Issue 713
This week's practice 

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Dear Friends,

Fear not, little by little we are edging towards a full service.  The company that delivers the emails still hasn’t given us a full bill of health.  They are keeping us on a regime whereby we can only deliver a few emails at a time simply because three people, having signed up to receive Wisdom Works, marked it as spam.  This means that , apart from the labour involved, Wisdom Works can only come out once a month, at least for the time being.

What applies to Wisdom Works’ slow progress back to health applies to me also.  After what I hope will be the last course of chemo injections I went down with a fungal lung infection, which is dangerous and utterly debilitating.  I will, hopefully, be over it about a month’s time.  One thing is certain, however, is that, although I have to measure out my energy in spoonfuls when it comes to physical things, it hasn’t stopped me thinking.  As it says below: You have power over your mind - not outside events. Realise this, and you will find strength.  And I have found the strength to keep thinking, and - as you can see - writing.  That is not only Wisdom Works, for I’m well under way with the five-week course on Philosophy as a Way of Life, which is not based, but definitely supported by my own immediate experience.

The other thing I noticed when there’s not much physical energy available is the care and attention you give to things, everything stripped back and simplified and, above all, attentive.  In that state you really do appreciate the ‘quiet presence’, which is  our essential power.

With my very best regards, William

This week's reflection


You have power over your mind - not outside events. Realise this, and you will find strength.  Marcus Aurelius


I was at home the other day.  I was feeling dull and heavy.  I felt fed up and generally inert.  I heard a voice say: ‘Go for a run.’   My first response was to reject it, but instead I obeyed.  I didn’t ask why?  I just heaved myself out of the chair and went.  When I came back I felt so much better, so good indeed that I settled down and wrote, which is also something I like to do but only manage in my better moments.

This is an observation given to me in a group and it describes very simply a change of mental, emotional and physical qualities.  It describes the movement from lethargy to activity.  Out of this activity arose a more reflective state of mind.  What it also describes is a rise in consciousness.  To bring about a rise in consciousness, a conscious decision has to be made.  Here the decision was simple:go for a run.  This is straight forward enough, but when you're in the grip of lethargy going for a run is the last thing you want to do, especially if you are totally identified with your state.  "If this is how I feel then, this must be who I am."  This is our usual thinking.  The truth is, however, as in most cases, not what appears.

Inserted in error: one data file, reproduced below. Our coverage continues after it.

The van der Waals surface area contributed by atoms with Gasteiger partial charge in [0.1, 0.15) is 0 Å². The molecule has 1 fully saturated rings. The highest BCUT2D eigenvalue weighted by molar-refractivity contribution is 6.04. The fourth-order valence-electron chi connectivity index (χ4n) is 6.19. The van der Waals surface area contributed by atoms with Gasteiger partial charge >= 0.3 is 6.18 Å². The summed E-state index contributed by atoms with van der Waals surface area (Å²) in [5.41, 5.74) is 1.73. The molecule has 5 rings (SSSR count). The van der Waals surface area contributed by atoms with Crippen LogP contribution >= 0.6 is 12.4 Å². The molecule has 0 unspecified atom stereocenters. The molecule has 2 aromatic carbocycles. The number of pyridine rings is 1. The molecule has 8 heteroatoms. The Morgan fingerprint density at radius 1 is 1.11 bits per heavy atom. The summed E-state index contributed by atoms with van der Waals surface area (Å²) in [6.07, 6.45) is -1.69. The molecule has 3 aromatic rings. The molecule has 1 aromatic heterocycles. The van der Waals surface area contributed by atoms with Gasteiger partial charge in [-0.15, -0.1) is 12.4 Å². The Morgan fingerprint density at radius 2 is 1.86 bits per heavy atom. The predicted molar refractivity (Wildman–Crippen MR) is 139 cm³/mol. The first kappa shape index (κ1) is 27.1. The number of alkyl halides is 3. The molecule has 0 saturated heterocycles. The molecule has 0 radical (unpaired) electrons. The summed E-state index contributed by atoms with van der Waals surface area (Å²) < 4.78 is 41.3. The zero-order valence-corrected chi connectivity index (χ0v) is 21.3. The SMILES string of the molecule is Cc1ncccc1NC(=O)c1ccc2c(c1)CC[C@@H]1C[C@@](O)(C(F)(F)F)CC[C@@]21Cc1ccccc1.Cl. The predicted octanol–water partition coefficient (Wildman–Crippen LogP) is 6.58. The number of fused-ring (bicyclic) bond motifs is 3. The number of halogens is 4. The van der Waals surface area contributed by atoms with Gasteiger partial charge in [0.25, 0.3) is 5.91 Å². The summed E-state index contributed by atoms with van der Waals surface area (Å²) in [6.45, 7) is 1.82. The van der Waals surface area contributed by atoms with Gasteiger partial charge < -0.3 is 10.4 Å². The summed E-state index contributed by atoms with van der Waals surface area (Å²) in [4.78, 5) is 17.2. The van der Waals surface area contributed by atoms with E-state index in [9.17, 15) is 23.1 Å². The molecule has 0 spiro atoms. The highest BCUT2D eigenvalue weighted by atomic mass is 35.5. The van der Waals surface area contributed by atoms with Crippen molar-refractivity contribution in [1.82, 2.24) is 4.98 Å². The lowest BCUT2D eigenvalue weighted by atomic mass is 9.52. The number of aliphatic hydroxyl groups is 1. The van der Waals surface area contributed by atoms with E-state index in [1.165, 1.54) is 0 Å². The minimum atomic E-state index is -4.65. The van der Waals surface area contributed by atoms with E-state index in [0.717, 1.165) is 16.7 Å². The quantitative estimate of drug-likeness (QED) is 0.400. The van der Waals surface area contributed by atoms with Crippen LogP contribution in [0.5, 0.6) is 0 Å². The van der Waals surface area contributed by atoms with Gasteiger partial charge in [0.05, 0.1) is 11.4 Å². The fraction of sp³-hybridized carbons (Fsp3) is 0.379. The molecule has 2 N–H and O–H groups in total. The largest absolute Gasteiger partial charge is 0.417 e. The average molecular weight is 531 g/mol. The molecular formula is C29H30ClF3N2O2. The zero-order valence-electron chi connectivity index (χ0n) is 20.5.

The power we really possess is a quiet underlying presence.  When we seek out that presence rather than becoming identified with any of the qualities that at any time dominate the mind, then what we need at that particular time will be become evident.  It may require a movement out of inertia into action.  It may require a movement out of an active state into a reflective one.  From reflection there may be seen the need for further action.  One thing's certain: action under the direct influence of reflection is action which is informed and creative.  It is also brighter and energy enhanced.  When lethargy holds sway then following in its train can come a whole string of negative emotion.  In the observation these negative emotions were summed up with the words: fed up.  This is a funny expression.  It would seem to mean fully nourished, but when we feed ourselves on negativity, nourishment is the last thing we get.  Feeding ourselves on frustration, anger and concern debilitates rather than enlivens.  Negativity by its very nature draws consciousness into itself.  Vitality when given to negative emotion creates the opposite of itself, debility.

The more debility holds sway, the more identified we become.  The more identified we become, the less consciousness we appear to possess.  To cut through all this requires a conscious decision.  The start of conscious action may be provided by two potent words: Not this.  This is an ancient but entirely effective formulation.  In fact it is said twice: Not this.  Not this.  It's not repeated just in case you didn't hear it the first time.  It means Not this: you are not all these physical involvements which can so easily come to dominate your thinking, in this case the sense of lethargy.  Not this: you are not all the emotional toils that have come to colour your thinking: I felt fed up.

Not this.  Not this. cuts through all this.  It prevents conscious energy from empowering these thoughts and feelings.  

In the moment of disengagement, new possibility becomes available, and if the voice of reason is telling you to act then act.  Don't ask questions.  Simply respond. I didn't ask myself why.  I just heaved myself out of the chair and went.  At moments like this the quiet knowledge rises to the surface and presents the knowledge from which we must act.  Failure to do this means that the habitual and the unconscious is inevitably being re established and reinforced.


Don't trust the apparent thoughts and feelings
that are dominating the mind at present.  
Constantly go back and connect with the essential thing.  
Then act from the knowledge that is presented in the moment.  
Trust in that.

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Plato Forum

Expand Your World INNOVATION/COMMUNICATION/CREATIVE THINKING Sunday March 2nd 10am-5pm understand what life is asking of you. Tickets including tea and coffee available in advance from the office - 15